If something is ugly, say so. If it is tacky, inappropriate, out of proportion, unsustainable, morally degrading, ecologically impoverishing, or humanly demeaning, don’t let it pass. Don’t be stopped by the “if you can’t define it and measure it, I don’t have to pay attention to it” ploy. No one can precisely define or measure justice, democracy, security, freedom, truth, or love. No one can precisely define or measure any value. But if no one speaks up for them, if systems aren’t designed to produce them, if we don’t speak about them and point toward their presence or absence, they will cease to exist. [from D. Meadows, “Dancing with Systems” 2002]

And yet, I’m a science nerd.  I ♥ numbers.  Can we get numbers, even with fuzzy definitions, just to give us some way to compare over time or across cultures?  If natural selection works by amplifying positive deviance, and we seek to emulate this most successful biological process, then we need a way to recognize those bright spots on the fitness landscape, so that we can foster them and encourage their replication.  We need feedback to know if we’re moving toward our goal of BETTER.  And, to quote Meadows again:

If the goal is defined badly, if it doesn’t measure what it’s supposed to measure, if it doesn’t reflect the real welfare of the system, then the system cannot possibly produce a desired result.  Systems, like the three wishes in the traditional fairy tale, have a terrible tendency to produce exactly and only what you ask them to produce. (Thinking in Systems: A Primer, p. 138)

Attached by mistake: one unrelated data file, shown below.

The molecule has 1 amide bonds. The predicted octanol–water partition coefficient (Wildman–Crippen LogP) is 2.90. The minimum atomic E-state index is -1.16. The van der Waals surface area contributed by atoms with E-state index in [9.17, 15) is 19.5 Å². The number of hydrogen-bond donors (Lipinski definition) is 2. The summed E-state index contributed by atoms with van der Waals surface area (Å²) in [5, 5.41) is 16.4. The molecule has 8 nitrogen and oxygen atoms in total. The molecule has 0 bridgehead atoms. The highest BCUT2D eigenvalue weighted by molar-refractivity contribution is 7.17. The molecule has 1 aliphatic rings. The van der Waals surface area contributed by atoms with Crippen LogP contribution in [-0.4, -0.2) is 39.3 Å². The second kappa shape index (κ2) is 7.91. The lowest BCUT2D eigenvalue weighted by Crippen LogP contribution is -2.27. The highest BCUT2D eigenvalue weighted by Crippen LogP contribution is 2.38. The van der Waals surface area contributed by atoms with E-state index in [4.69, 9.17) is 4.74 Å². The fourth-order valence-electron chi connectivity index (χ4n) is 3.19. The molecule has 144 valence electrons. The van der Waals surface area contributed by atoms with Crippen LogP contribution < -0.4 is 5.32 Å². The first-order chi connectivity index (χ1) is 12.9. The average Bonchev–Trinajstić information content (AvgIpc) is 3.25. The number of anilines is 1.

There are several indices out there that purport to measure something about our well-being and progress.  I’ve written before about the idea of Gross National Happiness. I’ve been investigating other available measures in relation to my current project to promote Education for Sustainability in the sixteen countries that represent half the world.

What is it that could be BETTER in this vast and complex system?  I’d venture almost everything in the nested sets of human economic, social and environmental interactions.

3REALMSX

These interdependent and interpenetrating systems interact in complex ways (go ahead, say that three times fast).  As discussed previously, economic aspects of these systems tend to be the first ones measured, because money is by its very nature quite amenable to counting.  There have also been some interesting attempts to measure global environmental health, and even to express environmental health in economic terms.  And there are some widespread attempts to measure things like social well-being, especially in terms of freedom. No such index is without controversy; all have limitations in terms of data validity, not to mention the challenges associated with trying to quantify important qualitative values (basically attempting to scrute the inscrutable).  Nonetheless, they are a place to start, so I’ve started there with my attempts to compare the current status of my sixteen countries.  Below are my tabulated results, with color coding to help our primate optics detect patterns more readily.  Click the link or image for the Excel spreadsheet.